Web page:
Opening with color bars, liquor shots, and gun blasts, this Nabil-directed 8-minute odyssey follows a zonked-out Frank Ocean as he zips across the desert on a motorcycle, giggles his way through a strip club, and runs into John Mayer in the middle of nowhere for a woozy, bluesy guitar solo. Landing somewhere between Lost Highway and Fear and Loathing in Las Vegas, “Pyramids” is a dusty, neon-drenched vision quest that’s hard to shake.
Music videos can sometimes feel unimaginative when they simply translate a song’s lyrics into a four-minute clip, but for the Avalanches’ “Frontier Psychiatrist,” the literal approach also happened to be the wildest one. The Australian electronic group’s mishmash of vocal samples is acted out as theater, with dueling therapists, chattering dentures, an old guy with a turtle body, and a ghost chorus comprising a visual representation both surreal and enduring.
The video for Aaliyah’s sinuous “Rock the Boat” might have easily gone down as just one of the many examples of the beloved singer’s preternatural cool and low-key sex appeal, featuring Aaliyah leading an all-female ensemble in understatedly sexy moves mirroring the song’s hypnotic, undulating melody. But it’s impossible to watch without feeling a deep pang of sadness: Directly after filming this video, Aaliyah and eight others were killed in a plane crash over the Bahamas. “Rock the Boat” begins with an in memoriam of sorts, and as the video starts, Aaliyah walks on a deserted beach beneath a sky so beatifically sunlit, it could very well be heaven. The video ends with a gorgeous shot of her swimming alone, trailed by billowy silk, toward a surface that seems contiguous with the clouds. In between, we’re reminded of an artist who was an effortlessly entrancing dancer and singer, a happy young woman with so much ahead of her — before she floats off to somewhere else.
Mitski’s songwriting is often spiked with a dark, sharp sense of humor. The visual for her shrugging, contemplative Puberty 2 single “Your Best American Girl,” directed by longtime collaborator Zia Anger, brings that wit to the forefront, trapping the Japanese-American artist in a love triangle with an all-too-familiar cute white hipster and his Coachella-ready girlfriend as the song’s lyrics muse on cultural clashes and ethnic identity. It’s hard not to roll your eyes as the couple cuddles naked under an American flag (seriously, guys?), leaving our heroine to make out with her own hand like a lovesick middle-schooler, channeling rage into electric guitar. Not too much subtlety here, but the video’s almost uncomfortably on-the-nose references are exactly what make it so brilliant, with just the right dose of funny.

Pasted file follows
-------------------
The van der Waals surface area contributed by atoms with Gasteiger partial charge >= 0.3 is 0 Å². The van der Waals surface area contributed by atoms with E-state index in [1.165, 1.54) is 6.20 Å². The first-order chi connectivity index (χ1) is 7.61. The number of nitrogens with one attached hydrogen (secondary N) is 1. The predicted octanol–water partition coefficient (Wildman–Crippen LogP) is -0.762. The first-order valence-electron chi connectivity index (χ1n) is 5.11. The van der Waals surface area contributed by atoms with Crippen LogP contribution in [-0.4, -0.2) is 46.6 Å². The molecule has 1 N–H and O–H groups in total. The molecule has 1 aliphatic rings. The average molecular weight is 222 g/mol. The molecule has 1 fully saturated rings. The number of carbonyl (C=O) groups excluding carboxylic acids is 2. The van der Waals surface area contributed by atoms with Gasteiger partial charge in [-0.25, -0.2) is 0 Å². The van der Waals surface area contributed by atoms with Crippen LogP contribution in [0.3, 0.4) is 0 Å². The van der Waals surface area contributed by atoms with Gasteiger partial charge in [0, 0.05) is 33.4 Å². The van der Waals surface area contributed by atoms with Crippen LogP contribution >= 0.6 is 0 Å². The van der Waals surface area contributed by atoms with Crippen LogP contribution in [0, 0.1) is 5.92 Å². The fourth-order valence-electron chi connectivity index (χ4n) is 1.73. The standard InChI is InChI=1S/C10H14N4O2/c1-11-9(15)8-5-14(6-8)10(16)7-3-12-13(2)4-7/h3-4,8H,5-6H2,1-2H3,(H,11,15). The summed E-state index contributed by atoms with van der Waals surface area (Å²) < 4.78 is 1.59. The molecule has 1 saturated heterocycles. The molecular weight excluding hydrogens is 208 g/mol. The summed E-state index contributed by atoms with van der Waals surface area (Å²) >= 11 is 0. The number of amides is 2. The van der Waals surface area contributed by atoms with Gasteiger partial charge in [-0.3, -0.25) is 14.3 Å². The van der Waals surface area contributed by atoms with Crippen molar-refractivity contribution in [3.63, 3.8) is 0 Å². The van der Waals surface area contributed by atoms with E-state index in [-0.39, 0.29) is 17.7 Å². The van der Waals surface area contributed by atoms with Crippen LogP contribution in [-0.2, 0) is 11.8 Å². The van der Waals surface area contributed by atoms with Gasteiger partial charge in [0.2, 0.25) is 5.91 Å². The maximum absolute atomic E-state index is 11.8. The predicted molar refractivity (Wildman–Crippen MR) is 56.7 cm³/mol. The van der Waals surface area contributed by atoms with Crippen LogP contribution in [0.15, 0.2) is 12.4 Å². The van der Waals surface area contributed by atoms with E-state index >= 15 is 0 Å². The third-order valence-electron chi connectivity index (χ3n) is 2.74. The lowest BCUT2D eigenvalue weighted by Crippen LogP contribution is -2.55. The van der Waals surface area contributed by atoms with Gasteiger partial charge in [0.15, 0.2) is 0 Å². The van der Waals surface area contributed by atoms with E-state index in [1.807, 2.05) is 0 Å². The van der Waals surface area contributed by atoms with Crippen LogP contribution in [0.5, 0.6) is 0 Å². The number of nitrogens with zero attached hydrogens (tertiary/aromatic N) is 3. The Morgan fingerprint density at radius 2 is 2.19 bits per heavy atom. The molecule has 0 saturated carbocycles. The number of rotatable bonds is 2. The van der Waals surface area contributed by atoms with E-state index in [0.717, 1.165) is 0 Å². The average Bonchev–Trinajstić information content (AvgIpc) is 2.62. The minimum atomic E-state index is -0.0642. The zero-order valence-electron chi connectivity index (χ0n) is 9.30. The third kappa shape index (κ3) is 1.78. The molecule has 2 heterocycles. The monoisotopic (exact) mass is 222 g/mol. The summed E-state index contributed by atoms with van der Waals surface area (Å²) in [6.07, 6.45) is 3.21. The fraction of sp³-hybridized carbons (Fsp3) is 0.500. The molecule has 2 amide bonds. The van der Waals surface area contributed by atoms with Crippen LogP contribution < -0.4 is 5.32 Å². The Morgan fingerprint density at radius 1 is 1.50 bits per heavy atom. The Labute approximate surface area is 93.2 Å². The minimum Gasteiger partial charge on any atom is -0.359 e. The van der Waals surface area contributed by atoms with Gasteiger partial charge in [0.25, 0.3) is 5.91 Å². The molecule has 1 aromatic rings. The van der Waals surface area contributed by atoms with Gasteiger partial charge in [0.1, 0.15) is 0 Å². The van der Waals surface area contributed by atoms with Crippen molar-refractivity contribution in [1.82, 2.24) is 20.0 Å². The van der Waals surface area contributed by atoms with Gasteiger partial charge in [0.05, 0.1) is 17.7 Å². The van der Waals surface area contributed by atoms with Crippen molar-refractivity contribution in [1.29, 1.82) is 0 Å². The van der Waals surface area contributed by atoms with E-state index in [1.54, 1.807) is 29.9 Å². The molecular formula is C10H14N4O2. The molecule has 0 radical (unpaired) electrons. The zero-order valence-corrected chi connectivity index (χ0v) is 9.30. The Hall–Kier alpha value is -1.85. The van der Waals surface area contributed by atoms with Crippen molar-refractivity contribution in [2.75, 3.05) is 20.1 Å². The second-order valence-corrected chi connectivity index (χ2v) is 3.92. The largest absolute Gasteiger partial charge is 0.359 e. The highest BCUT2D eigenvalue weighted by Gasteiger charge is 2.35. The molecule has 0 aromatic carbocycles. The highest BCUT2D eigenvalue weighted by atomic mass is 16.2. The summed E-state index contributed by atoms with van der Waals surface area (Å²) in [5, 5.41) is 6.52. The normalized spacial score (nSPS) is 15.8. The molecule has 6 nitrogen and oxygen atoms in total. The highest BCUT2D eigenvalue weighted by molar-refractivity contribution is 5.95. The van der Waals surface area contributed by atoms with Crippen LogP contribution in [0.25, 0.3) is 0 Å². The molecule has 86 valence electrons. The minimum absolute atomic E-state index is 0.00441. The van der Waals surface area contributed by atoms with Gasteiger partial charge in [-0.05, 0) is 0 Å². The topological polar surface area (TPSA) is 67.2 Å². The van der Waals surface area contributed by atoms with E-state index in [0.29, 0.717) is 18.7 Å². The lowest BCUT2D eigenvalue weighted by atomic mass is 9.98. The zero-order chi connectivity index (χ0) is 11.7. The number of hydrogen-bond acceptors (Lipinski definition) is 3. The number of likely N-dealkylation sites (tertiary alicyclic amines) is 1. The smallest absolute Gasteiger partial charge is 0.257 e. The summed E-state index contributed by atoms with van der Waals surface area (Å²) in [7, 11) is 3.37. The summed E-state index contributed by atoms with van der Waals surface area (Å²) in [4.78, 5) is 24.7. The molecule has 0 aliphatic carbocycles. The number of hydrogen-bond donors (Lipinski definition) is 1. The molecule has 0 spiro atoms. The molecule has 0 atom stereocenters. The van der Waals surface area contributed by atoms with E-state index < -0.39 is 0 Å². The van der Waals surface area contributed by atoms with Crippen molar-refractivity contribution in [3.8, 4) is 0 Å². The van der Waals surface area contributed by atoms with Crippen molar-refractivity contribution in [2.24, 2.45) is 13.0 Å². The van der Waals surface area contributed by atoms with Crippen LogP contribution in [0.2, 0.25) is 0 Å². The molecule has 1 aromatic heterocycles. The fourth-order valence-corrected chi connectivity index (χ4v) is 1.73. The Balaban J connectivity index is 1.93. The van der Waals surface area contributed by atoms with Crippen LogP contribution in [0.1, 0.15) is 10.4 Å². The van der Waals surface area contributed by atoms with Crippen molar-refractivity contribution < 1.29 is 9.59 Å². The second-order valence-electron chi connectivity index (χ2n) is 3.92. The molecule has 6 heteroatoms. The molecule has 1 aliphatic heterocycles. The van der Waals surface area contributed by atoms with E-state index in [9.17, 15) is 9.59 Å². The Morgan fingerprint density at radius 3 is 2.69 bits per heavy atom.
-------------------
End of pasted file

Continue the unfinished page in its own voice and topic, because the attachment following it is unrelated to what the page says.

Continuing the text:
Faced with relationship trouble, a pop queen doesn’t cry it out — she dances it out. Madonna’s ‘80s-infused video for the ABBA-borrowing Confessions On A Dance Floorsmash “Hung Up” turns the star’s sweaty, solo aerobics workout into a therapy session where all you need to squelch anxiety is a pink leotard and a boombox. The visual only gets better as it expands to scenes resembling a Los Angeles street corner, a subway car, and a Chinese restaurant, where crowds of all ages, races, and ethnicities erupt into fiery dance battles of their own. Meant as a tribute to John Travolta’s ubiquitous dance roles in film, the whole thing ends (how else?) with Madonna breaking it down on an arcade Dance Dance Revolution machine — not bad for a star who broke several bones in a horseback-riding accident just weeks before shooting.
The clip for Luda’s first Billboard Hot 100 No. 1 is more bizarre than it has any right to be. A kiss from ‘Cris makes a woman’s ass expand to cartoonish size, after which Luda puts on a Sideshow Bob-sized sneaker to start stomping the dancefloor and bring the house down (literally). At the end of the video, Luda and Shawnna’s faces are superimposed onto baby bodies, and we’re treated to Baby Luda dancing Ally McBeal-style, before an unlucky woman changes his soiled diaper. Why? Who knows! But when he moved in 2003, we followed, just like that.